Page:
Search This Blog

Monday, January 27, 2014

How to Find More Time in a Day

written by Paula E. Bird, ©2014

How to find more time in a day? Impossible, you say. Everyone is given the same 24 hours each and every day. How can we find more time?

Have you noticed how some people seem to get more done in a day? Perhaps you are one of those people who accomplish much in a day. Have you wondered why that is so? I have observed that I go through periods when I am quite productive, almost unstoppable in my ability to get things done on my never-ending list of things to do (lists, actually). And then there are my moments of sluggishness, when the urge to be phlegmatic overtakes me, usually during a holiday break. During those periods I marvel at how I got so much done in my productive periods, while I struggle to regain momentum and energy during my "down" periods.

I frequently lament that there are not enough hours in the day to do all that I know I need to get done. That is when I remind myself that it is indeed possible to gain more time in a day. The secret lies in how you think about time.

Finding more time is all about how you manage time, and being successful at time management is all about how you think about time. I like to think of the passing of time like a conveyor belt, which of course leads me to the memory of Lucille Ball and her cohort working the candy factory conveyor belt. If you recall that particular television episode, you will remember that Lucy let the conveyor belt get beyond her ability to do her job effectively, and the rest is comedic history.

Consider though how conveyor belts and assembly line systems work. Typically there are several people at work at one time. There are supply stations nearby with the necessary systems to handle overloads, problems, or repairs and maintenance. There are systems in place to address necessary work stoppages. Things rarely reach the point of disaster as they did for Lucy.

Most importantly of all, assembly line systems fall under a more general plan of oversight. Someone has designed the system's work flow so that things do go smoothly for the most part, and the system has possible problem scenarios built into the flow in case of unexpected (or in this case expected) work stoppages or interruptions.

How we manage time is about how we think of time. If we think of time as a conveyor belt system, one in which the belt keeps moving, then we may have the same problems as Lucy had if we are unprepared for our responsibilities on the assembly line. It comes down to what your plan is and what tools you use to achieve your plan.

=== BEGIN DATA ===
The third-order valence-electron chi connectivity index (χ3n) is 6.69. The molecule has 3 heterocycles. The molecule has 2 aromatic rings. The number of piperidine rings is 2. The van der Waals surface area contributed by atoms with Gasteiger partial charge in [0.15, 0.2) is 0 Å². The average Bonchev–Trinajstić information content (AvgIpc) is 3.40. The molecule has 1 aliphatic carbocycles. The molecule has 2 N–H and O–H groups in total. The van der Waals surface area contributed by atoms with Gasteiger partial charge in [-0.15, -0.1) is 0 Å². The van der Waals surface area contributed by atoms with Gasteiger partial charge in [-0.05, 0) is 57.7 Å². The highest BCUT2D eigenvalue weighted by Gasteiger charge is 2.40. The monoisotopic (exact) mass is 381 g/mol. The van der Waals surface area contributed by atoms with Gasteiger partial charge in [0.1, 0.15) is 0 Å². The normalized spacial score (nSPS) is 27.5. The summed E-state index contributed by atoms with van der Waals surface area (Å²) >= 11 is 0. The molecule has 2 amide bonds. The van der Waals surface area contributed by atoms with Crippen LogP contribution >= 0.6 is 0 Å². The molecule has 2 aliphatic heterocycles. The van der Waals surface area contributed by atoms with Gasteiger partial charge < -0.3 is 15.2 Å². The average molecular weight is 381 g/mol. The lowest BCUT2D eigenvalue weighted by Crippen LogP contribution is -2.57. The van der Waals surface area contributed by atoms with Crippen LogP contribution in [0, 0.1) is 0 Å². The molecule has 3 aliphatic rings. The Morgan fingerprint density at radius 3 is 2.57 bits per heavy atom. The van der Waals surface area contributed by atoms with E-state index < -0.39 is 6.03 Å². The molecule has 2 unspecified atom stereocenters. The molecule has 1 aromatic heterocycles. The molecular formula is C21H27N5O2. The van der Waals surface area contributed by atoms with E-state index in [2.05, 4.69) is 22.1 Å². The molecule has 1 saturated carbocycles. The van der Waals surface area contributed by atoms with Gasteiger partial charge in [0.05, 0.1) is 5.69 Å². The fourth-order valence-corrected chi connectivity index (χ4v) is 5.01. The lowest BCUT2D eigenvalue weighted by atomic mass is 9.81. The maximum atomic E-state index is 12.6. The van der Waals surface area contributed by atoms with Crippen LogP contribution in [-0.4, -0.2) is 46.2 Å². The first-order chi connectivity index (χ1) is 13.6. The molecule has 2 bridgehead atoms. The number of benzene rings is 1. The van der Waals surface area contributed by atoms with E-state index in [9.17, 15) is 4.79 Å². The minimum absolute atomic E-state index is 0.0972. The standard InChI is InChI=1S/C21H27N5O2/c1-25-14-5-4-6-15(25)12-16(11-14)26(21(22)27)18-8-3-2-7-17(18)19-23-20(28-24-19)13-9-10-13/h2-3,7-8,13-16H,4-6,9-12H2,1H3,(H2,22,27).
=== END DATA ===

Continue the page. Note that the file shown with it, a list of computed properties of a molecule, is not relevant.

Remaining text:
Some of us have little in the way of a working plan. We sort of drift through our lives, reacting to the demands of others or managing our work load as it arises. Some of us have a general idea of where we are headed in our lives and a little bit of a sense of how we will get there.

There are those, however, who know exactly where they are going, why they are going that way, and how they plan to get there in the foreseeable future. It is this group of people that I would like to take a closer look at, because these folks hold the answers for the rest of us. How do these successful people get so much squeezed out of their day? How do they find the time to do as much as they do?


They have a goal. The goal may be as simple as a plan to get through a tough week or a demanding semester. The goal may be more long term, such as finishing school or completing a building project. The goal may be short term, such as preparing for a recital in a few weeks, or it may be sort of in the middle, such as learning all the pieces in a Suzuki volume. Whatever the goal may be, it is something specific, measurable, attainable, relevant, and time-bound, or "SMART" as we call it.

They have a plan. They have broken down their goal into smaller, more manageable steps. They have a blueprint of the steps to take along the road in order to reach their goal.

They take action. The goal setting or the plan of actionable steps is not the end of the exercise, but the beginning. The most important attribute of successful people is that they take action on their plan. They move. There is a time for thinking and planning, and then it is time to get going.